Geeking Science: Entanglement

Image courtesy of Cheezeburger

By the time most people have finished high school, they have been introduced to the Schrodinger’s Cat, a concept created by Erwin Schrodinger during a correspondence between him and another powerhouse physicist of his day, Albert Einstein, as they pounding out the implications of quantum mechanics.

Quantum mechanics doesn’t live in our normal space-and-time continuum, well, it does, but it breaks a lot of “rules” normal physics have. Kind-of like the rules of adults don’t apply to babies, the rules of molecules doesn’t apply to the parts that make up atoms. Smaller things always gets different rules. They are the baby – got to love them.

In Schrodinger’s Cat, it means if you shrunk down a cat to sub-atomic particle size and stuck it in a box with some poison, until observation happens a state of quantum superposition exists where the cat is both alive and dead.

Part of this is because quantum mechanics doesn’t happen is space-AND-time … it happens in space-time. Meaning some of the properties of time are indistinguishable / overlap with the properties of space. Think of how light is both energy and matter and can be bent by gravity. It’s like that, only different.

Humans love their boxes, and the universe is not a box.

Schrodinger’s Cat is an example of entanglement, where an link exists between particles which have become entangled. Scientists have been exploring the principle of quantum nonlocality – where two entangled particles will share rotation, momentum, and polarity even over the divide of space INSTANTLY, possibly over light years. Experiments have come back positive – not the light year distance, but pretty much what humans can test on Earth indicate this theory can be supported. 

For science-fiction, what this means, is mankind may be able to create instantaneous communication. Using quantum particles and the nonlocality principle – combined with say, Morse code – messages can be sent over any distance WITHOUT possibility of interference or signal loss. Yes, limited to one location to another. But a network is possible – say fleet headquarters has dozens of arrays linked to ships throughout the galaxy – a single message can be sent out. 

If this is possible, mankind won’t lose itself by scattering to the stars but remain a coherent whole.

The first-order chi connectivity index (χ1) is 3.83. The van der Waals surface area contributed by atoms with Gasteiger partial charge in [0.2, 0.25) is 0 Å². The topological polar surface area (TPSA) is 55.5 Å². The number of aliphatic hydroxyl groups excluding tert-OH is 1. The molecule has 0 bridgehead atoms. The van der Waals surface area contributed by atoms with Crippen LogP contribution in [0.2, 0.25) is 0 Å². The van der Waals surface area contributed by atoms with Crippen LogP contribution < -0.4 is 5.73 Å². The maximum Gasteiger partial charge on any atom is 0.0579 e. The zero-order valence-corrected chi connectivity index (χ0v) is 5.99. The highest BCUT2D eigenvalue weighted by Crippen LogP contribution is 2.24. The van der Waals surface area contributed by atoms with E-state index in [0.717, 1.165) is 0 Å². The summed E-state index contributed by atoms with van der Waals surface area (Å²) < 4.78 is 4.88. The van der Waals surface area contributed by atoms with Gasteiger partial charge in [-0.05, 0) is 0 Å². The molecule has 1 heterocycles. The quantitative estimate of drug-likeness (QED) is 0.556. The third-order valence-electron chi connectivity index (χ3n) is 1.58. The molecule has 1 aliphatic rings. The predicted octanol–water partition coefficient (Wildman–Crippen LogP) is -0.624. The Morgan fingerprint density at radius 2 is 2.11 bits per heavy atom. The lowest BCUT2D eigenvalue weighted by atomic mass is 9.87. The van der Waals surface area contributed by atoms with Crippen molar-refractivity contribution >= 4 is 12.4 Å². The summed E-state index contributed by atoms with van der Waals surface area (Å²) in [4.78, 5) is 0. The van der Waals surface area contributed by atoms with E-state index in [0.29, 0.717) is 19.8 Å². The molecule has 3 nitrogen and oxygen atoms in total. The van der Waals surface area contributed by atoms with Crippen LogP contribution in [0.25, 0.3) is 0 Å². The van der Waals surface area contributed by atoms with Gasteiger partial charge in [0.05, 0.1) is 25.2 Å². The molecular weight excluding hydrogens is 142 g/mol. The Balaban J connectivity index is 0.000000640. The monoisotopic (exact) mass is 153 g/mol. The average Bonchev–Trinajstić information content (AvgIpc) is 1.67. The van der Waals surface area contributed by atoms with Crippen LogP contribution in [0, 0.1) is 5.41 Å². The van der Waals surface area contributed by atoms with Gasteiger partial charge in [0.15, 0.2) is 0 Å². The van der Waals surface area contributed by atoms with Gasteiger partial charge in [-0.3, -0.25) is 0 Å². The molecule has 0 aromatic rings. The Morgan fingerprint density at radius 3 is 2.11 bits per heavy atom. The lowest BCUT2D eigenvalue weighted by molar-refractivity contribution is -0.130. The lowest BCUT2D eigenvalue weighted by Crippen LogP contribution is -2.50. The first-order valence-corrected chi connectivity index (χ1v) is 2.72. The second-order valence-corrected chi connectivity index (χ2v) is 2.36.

But … ready for the kicker … remember space-time. Locality on the quantum level isn’t just in SPACE, but in TIME. The Crull article in the bibliography goes into it with deeper science from an experiment run in 2013 where it WORKED, but I’m going to just play with this from a sci-fi viewpoint.

Speculating this out, humans can communicate backward and forward through time with this principle. All one would need is the right technology similar to the network of one-to-hub communication in standard space already speculated above.

Maybe humanity won’t get time machines, but writers can play fast and lose with the science to make them “techno-babble” possible.

Still, I’m more enthralled with the means of really and truly communicating over light-years. 

At one point, there was a question going around of which science fiction world is stronger – who would win, Star Trek or Star Wars?

A lot of people in my circle went with Star Wars. I immediately said Star Trek, not based on their weapons or the size of their ships, but the fact they had instantaneous communication. In most battles, that is the deciding factor – can you coordinate your people to arrive at the same time over vast distances? Star Trek could, Star Wars depends on the Force to be on their side.

Real world. though. We may be able to do Star Trek level instantaneous communication even before we put a colony on a world circling a different sun.

Geeking science!


Crull, Elise. “If You Thought Quantum Mechanics Was Weird, Check Out Entangled Time”. Science 2018 April 14. – last viewed 11/14/2019.